1. The American education “system” is a very mixed bag in every aspect. One constant though, is change. America has always been all about change and we have yet to determine how and what to teach our children. Education does not get the respect it deserves. GROG

    Liked by 1 person

    Comment by grogalot — October 14, 2020 @ 1:04 pm | Reply

    • And we don’t learn well from others. There is no central clearinghouse for educational research. There is no consistent communication regarding educational experiments. I think that teaching is a craft, but education shouldn’t be run like a craft hall. We need to be far better organized.

      GROG, indeed!

      On Wed, Oct 14, 2020 at 1:04 PM Class Warfare Blog wrote:


      Liked by 2 people

      Comment by Steve Ruis — October 15, 2020 @ 11:55 am | Reply

  2. There are a lot of things I find – irritating, shall we say, about the whole educational system, but I think that what disturbs me the most is the attempt to turn college into little more than a somewhat higher level trade school. Once upon a time colleges weren’t just there to give you qualifications to get a job, but to make you a better person. For the last 20 years or so here in Wisconsin the emphasis isn’t on making students better people but on increasing their earning potential. If a class doesn’t do something that directly enhances their job skills, it shouldn’t exist according to a lot of politicians here in the state and, alas, a lot of educators as well. As a result we’re seeing arts programs being cut, literature, philosophy, all of them are being cut back or even being eliminated entirely.


    Comment by grouchyfarmer — October 14, 2020 @ 10:32 pm | Reply

    • IMO, this all goes back to the greediness of the rich and powerful. They want the “common folk” out there working and making money for the various companies they own so they can increase their already overflowing offshore accounts. Oh, and to increase their bragging rights. Horrors! If students were to spend time learning how to think, the whole capitalistic world would suffer and we can’t have that!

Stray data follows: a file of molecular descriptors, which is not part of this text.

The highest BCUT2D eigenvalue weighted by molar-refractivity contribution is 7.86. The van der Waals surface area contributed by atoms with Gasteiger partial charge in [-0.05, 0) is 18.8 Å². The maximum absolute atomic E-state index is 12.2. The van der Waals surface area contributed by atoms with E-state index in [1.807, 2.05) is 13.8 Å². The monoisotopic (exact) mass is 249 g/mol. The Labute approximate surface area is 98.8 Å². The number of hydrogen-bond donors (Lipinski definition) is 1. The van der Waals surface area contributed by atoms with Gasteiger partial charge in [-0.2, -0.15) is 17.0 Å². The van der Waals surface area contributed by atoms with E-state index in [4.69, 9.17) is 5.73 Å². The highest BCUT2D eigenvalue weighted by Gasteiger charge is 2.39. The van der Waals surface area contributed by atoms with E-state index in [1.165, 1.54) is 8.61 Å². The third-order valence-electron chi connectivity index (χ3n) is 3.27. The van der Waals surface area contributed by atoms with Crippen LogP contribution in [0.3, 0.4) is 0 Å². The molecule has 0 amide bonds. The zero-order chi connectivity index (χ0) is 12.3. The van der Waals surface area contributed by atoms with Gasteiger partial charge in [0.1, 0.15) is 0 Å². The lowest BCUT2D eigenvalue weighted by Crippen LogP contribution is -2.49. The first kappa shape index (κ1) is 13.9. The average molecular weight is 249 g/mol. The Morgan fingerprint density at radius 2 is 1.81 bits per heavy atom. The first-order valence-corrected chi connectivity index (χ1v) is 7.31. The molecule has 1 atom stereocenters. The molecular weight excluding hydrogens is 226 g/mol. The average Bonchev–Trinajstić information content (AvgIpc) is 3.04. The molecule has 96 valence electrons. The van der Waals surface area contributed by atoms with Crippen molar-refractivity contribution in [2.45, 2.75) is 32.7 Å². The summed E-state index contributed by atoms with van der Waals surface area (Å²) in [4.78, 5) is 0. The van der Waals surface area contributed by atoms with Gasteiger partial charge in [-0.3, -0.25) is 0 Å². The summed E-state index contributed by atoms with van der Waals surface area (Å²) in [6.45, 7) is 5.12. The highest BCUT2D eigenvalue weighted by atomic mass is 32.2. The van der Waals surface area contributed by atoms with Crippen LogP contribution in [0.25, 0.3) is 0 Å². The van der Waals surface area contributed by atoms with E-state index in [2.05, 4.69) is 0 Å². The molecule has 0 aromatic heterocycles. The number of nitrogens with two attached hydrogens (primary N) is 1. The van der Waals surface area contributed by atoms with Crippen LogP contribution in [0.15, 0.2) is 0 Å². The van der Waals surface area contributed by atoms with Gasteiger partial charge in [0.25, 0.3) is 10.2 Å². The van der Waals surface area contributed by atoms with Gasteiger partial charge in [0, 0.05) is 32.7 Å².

Liked by 2 people

      Comment by Nan — October 15, 2020 @ 11:07 am | Reply

      • Those corporatists were originally on board with public education as a means to “Americanize” all of the immigrants pouring into the country. Their hearts have never been in education, only their wallets.

        On Thu, Oct 15, 2020 at 11:08 AM Class Warfare Blog wrote:


        Liked by 3 people

        Comment by Steve Ruis — October 15, 2020 @ 11:15 am | Reply

      • Alas, Nan, a lot of parents don’t want their kids to learn to think because that means the kids might reject the irrational beliefs the parents have. Education isn’t measured by how well the child can solve problems or use logical thought, but by rote memorization of unimportant facts. We’re enormously fond of forcing kids to remember facts without giving them the reasons why those facts are important. I know the Battle of Hastings was on Oct. 14, 1066 but they never taught us the root causes of the invasion nor about the long term consequences.

        We have a very warped notion of what “success” actually is. A lot of people judge success by the amount of money a person has or other things that ultimately are meaningless. I overheard a couple of my students talking in one of my classes and the old joke about “the one with the most toys when he dies wins” came up, and I reminded them that the winner was still dead, so what, ultimately, was the point of accumulating all that stuff in the first place?

        Liked by 2 people

        Comment by grouchyfarmer — October 15, 2020 @ 10:25 pm | Reply

    • And do not think for a moment that this is not planned. I used to have a copy of the famous Harvard Red Book on General Education. I don’t think anything claimed in that book is not any different, yet we don’t seem to want to change the way we do anything to see if we could do those things any better.

      Back when I was still teaching, I suggested that we may want to teach our “service courses” collectively. My suggestions were desperately ignored. I argued that surely we could do better as a team than as individuals. I used my experience from 10 years prior as a new hire, trying to figure out what to teach from the two tenured teachers already teaching the class. I asked if there were course objectives and I was told no. Three years later, I found out there were course objectives, written because of a political mandate to do so, but these were never adopted by the department. It took me the better part of four yertas, but I got those reviewed and adopted by the department as a whle, but I expect individuals would ignore them with impungity.

      We can and should be doing better.

      On Wed, Oct 14, 2020 at 10:32 PM Class Warfare Blog wrote:


      Liked by 1 person

      Comment by Steve Ruis — October 15, 2020 @ 12:01 pm | Reply